Increasing Internet and mobile-based cyber attacks have forced the government to put together a national cyber security architecture among other cyber safeguards, National Security Adviser Shivshankar Menon said here on Monday.
A cyber security coordinator will head the set-up. The National Security Council has approved the architecture in principle, Mr. Menon said in his Raja Ramanna memorial lecture organised by the National Institute of Advanced Studies.
The step is part of a multi-pronged effort to prevent attacks, damage and leaks that cyber terrorists can cause to the country’s vital information system. A chip-making “fab” facility was also in the offing.
“The National Security Council Secretariat is in the process of setting up a national cyber security architecture to protect critical information infrastructure and other networks. A national Cyber Security Coordinator in the [NSC secretariat] will bring this work together,” Mr. Menon said.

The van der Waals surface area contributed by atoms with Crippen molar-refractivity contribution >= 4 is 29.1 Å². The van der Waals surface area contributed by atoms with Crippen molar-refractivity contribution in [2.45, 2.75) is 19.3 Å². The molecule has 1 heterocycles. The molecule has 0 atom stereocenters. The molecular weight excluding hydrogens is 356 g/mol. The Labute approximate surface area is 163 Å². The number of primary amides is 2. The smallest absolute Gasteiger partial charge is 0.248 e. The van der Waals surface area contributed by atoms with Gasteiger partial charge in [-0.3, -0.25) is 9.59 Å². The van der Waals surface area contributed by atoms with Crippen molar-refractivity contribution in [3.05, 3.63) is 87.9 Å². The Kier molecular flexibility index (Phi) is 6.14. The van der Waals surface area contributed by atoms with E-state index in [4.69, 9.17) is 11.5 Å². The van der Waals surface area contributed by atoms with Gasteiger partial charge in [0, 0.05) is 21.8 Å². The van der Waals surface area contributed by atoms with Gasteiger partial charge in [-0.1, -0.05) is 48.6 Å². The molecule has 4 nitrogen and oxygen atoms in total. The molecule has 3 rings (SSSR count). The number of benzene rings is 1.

The set-up “will involve monitoring, certification and assurance of our networks by designated agencies and bodies in accordance with the law. It will also involve capacity and authority for operations in cyber space. The goal is to prevent sabotage, espionage and other forms of cyber attacks which could hurt us,” he said.
Asked later about the recent killing of two Indian soldiers near the Line of Control with Pakistan, Mr. Menon merely said the LoC is clearly marked. The government should have a “much more proactive border management” using technology and intelligence and cultivate influences in these areas, he added.
Even while the country has improved its internal capabilities, external factors such as a restive Arab world and hostile neighbours “are likely to make life in India harder in the immediate future”, he said.
In an increasingly globalised economy, the line between the country’s internal and external security had blurred, he said. Today security went beyond traditional military concept and applied to food, energy, information as well as against internal threats from left-wing extremism, he said. Naxalite groups, he said, are connecting abroad through other Indian separatist or insurgent groups, particularly in the North-East. Foreign intelligence agencies and arms dealers are also in touch with them, he added.